Fools never learn
PEOPLE just do not listen.
Tweed Heads police have been left reeling after their carefully planned and extensive drink-driving campaign at Murwillumbah on Melbourne Cup Day netted more drink drivers than before.
Despite subsidised buses, free breath tests at the Tweed River Jockey Club, signage saying police were targeting drink driving, and a massive Random Breath Test operation, police charged 22 drivers for being over the limit after the races.
Operation commander senior constable Stephen Henderson said it was a disappointing result that had left them wondering what it would take for the anti-drink-driving message to get through.
"There were announcements about the buses every half an hour, Tweed Shire Council's Ray Clark doing free breath tests, signs and roads targeted all around Murwillumbah - we don't know what we can do to stop it," he said.
"Ray Clark was astounded by the people he breath tested who returned a positive reading and told him they would drive anyway.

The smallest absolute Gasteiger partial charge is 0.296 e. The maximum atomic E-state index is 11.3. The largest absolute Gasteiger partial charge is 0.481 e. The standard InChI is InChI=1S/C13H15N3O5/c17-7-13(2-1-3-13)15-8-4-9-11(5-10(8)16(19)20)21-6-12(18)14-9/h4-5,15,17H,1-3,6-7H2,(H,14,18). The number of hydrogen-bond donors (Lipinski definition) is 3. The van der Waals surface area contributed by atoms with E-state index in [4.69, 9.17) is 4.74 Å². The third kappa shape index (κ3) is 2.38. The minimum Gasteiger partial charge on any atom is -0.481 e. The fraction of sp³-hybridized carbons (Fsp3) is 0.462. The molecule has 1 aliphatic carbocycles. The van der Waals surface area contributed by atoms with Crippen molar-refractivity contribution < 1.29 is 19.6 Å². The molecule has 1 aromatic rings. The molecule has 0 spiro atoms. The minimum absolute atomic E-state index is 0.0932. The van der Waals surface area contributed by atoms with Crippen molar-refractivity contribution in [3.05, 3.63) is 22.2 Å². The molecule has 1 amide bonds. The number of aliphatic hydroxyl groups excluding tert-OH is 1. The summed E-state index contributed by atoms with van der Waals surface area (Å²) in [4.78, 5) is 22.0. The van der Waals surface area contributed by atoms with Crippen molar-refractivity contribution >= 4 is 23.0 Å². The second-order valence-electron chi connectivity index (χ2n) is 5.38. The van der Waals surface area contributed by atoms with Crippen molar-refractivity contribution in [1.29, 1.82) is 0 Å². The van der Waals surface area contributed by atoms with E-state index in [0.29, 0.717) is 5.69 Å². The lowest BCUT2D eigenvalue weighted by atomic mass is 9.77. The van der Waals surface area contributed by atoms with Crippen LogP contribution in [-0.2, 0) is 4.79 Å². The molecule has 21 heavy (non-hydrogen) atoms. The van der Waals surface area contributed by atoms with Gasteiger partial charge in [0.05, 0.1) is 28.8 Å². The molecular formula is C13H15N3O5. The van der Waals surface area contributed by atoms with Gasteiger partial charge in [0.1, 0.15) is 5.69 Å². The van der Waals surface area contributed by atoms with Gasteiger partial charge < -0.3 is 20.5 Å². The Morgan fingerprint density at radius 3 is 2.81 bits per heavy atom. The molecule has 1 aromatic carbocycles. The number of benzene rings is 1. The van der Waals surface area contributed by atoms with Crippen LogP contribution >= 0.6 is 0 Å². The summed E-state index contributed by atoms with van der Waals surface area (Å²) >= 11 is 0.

"Melbourne Cup Day is the biggest single-day event in the local area command and the worst single day."
Sen const Henderson said during the operation, police picked up a 28-year-old female driver who was leaving the races and blew 0.120.
She had lost her licence for drink driving previously and was carrying two children in the car.
In another incident a 23-year-old Murwillumbah man allegedly led police on a three-kilometre chase north along the Tweed Valley Way after he failed to stop for an RBT at Alma Street at 11.45pm.
Police said the man had reached speeds of up to 140km until he lost control of his vehicle and collided